She started the process of privatizating pubic housing and privatized one public company by time of the June 1982 Falklands victory. She stocked up on coal and gave the miners union a lavish settlement; confrontation would come later.

Argentina's capture of the Falklands in April 1982 came as an unwelcome surprise at a time when Conservatives were running third in polls, far behind the new Social Democrats, led by four former Labor ministers.

Moore shows how she made the decisions that led to victory. And contrary to American conservatives' assumptions, she was angered at times by Ronald Reagan's support of U.S. mediation efforts and by the pro-Argentina stance of Jeane Kirkpatrick.

Charles Moore leaves off with Thatcher speaking at a dinner of 120 all-male officials celebrating victory in the Falklands. Spouses were in another room. At the end she rose and said, "Gentlemen, shall we join the ladies?"

"It may well have been," he writes, "the happiest moment of her life."

Michael Barone, senior political analyst for The Washington Examiner (www.washingtonexaminer.com), is a resident fellow at the American Enterprise Institute, a Fox News Channel contributor and a co-author of The Almanac of American Politics. To find out more about Michael Barone, and read features by other Creators writers and cartoonists, visit the Creators Syndicate Web page at www.creators.com.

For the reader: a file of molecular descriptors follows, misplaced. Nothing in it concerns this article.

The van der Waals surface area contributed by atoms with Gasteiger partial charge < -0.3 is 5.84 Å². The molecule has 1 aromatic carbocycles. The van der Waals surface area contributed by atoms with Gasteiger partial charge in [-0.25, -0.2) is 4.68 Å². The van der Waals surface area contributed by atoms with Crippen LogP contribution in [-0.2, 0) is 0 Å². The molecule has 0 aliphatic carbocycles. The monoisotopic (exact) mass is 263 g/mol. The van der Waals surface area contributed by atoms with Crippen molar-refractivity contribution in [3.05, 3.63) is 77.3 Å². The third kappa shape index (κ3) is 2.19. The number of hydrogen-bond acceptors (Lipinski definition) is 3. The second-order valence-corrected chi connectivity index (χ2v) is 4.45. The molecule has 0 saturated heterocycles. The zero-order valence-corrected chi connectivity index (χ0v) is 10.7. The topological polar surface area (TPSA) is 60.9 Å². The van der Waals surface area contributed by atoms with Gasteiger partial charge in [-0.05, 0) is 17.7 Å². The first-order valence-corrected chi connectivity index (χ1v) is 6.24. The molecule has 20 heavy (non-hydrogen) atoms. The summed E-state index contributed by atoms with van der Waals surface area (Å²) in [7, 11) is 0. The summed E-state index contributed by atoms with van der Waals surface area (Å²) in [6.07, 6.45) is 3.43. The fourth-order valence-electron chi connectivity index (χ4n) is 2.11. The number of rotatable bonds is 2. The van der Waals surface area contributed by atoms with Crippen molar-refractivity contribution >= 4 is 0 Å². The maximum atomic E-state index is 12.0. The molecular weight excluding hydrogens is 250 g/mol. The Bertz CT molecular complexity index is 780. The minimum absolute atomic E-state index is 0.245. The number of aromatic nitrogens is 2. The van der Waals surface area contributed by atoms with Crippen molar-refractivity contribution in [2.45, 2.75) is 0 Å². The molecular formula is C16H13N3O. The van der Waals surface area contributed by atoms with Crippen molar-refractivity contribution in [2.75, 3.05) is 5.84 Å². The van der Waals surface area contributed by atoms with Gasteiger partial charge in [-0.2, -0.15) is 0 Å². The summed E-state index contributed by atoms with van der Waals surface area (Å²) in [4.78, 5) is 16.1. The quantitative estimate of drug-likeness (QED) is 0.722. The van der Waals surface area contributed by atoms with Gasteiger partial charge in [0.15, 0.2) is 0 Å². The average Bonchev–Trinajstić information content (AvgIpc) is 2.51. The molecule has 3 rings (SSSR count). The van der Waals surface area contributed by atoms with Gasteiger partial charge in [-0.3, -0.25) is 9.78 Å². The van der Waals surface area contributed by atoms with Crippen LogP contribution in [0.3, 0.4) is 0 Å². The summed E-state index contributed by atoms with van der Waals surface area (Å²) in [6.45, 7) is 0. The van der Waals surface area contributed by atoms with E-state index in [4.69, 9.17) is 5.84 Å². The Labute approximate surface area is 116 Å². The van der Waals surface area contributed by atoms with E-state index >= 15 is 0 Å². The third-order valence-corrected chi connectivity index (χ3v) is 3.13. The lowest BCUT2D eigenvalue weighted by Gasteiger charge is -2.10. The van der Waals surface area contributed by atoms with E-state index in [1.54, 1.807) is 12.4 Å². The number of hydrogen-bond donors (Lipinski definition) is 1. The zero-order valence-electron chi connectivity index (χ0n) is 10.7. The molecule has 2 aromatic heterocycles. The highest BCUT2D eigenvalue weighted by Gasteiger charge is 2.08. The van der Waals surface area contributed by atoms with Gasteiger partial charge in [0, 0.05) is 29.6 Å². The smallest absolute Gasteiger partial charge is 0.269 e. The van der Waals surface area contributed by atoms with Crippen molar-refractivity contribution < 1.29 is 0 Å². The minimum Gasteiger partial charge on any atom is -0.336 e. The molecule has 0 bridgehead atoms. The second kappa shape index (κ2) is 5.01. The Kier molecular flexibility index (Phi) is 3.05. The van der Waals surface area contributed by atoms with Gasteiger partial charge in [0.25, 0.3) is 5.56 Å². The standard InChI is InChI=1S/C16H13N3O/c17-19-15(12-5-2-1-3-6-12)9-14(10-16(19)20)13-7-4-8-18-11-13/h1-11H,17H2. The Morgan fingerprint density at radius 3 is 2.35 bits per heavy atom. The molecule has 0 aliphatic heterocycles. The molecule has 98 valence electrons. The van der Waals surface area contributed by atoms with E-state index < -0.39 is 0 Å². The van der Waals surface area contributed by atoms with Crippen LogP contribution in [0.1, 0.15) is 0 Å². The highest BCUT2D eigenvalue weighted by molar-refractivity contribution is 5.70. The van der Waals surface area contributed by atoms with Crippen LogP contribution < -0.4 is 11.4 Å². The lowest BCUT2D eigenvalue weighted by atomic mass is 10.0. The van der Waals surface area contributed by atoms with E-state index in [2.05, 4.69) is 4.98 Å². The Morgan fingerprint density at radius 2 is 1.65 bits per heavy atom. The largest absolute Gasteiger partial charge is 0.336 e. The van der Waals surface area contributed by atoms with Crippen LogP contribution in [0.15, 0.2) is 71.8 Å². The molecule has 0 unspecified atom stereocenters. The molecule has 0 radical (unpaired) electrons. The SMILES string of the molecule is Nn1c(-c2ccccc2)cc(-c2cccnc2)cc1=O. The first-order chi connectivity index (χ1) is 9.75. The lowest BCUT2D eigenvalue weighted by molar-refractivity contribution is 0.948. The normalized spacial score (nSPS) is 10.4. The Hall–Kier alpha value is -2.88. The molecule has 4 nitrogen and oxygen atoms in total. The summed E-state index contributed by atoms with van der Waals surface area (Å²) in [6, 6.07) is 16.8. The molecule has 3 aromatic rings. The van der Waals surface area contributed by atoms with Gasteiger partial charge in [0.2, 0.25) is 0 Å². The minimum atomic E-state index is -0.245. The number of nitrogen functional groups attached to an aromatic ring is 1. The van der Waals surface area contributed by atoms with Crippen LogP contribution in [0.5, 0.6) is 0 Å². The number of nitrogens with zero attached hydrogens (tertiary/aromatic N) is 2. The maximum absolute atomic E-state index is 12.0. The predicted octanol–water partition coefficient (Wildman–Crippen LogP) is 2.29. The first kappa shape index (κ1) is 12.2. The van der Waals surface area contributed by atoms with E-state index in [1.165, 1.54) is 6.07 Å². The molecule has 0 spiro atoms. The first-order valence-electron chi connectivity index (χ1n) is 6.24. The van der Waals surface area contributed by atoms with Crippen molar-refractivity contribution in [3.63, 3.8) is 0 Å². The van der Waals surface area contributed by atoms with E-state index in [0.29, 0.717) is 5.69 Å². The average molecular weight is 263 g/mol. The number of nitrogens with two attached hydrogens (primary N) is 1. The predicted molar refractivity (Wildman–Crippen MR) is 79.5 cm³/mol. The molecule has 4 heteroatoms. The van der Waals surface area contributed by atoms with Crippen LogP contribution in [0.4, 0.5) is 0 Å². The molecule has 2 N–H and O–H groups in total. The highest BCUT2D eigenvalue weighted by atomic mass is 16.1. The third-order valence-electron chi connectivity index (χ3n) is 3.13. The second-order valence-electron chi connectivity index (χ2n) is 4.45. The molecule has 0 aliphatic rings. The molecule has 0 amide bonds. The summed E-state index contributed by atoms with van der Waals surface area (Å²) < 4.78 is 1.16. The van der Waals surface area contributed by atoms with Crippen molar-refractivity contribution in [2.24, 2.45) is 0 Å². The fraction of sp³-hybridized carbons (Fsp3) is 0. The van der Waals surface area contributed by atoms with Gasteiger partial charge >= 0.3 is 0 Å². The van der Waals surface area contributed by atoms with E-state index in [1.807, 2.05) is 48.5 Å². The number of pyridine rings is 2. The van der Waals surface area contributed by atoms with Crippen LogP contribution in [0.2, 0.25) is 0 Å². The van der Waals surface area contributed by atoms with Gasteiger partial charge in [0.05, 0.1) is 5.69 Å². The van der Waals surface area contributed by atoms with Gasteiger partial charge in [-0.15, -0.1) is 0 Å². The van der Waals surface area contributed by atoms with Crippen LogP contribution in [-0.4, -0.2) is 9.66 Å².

1
Text Only
Viewpoints
  • Ronnie-Ellis.jpg Compromise is not that simple

    It’s tempting for a casual onlooker to wonder why the Democratic House and Republican Senate can’t make what on the surface looks like the obvious compromise on pension reform.
    The Senate passed a measure based on recommendations of a task force to move new employees into a hybrid, cash-balance plan but maintain existing defined benefits for current employees and retirees.

    March 23, 2014 1 Photo

  • Jim Waters.JPG Frankfort plays ping-pong with public pension transparency

    Legislation that would make the Kentucky Retirement Systems transparent for those paying its bills has danced into the spotlight during the 2014 session of the Kentucky General Assembly.
    Passage of transparency bills filed by Sen. Chris McDaniel, R-Latonia, and Rep. Robert Benvenuti, R-Lexington, would make the “names, status, projected or actual benefit payments” subject to our commonwealth’s superlative Open Records Act.

    March 14, 2014 1 Photo

  • Jack Strauss-BW.jpg The case of the ghostly neighbor

    Wilbur lived in a world of fears. Everything frightened him. The full extent of his courage was to admit that he had none.
    Noises in the middle of the night, his own shadow creeping up on him and, most of all, black cats scared the wits out of him.
    So, picture his chagrin, one day, when he came home from vacation only to discover that a mausoleum had been erected on property adjacent to his home.

    March 8, 2014 1 Photo

  • Provisional concealed-carry law passes Senate unanimously

    Things are staying busy in Frankfort. Many bills are making their way onto the Senate floor from various committees. This past week several important pieces of legislation were debated and passed.
    I am particularly proud of the success we had in advocating for Kentuckians’ Second Amendment rights.
    I introduced Senate Bill 106 to allow anyone who has been granted an emergency protective or domestic violence order to receive a provisional CCDW permit from the Kentucky State Police in one business day. In some of these cases, victims need this type of protection as quickly as possible.

    March 8, 2014

  • Ronnie-Ellis.jpg 50 years makes a world of difference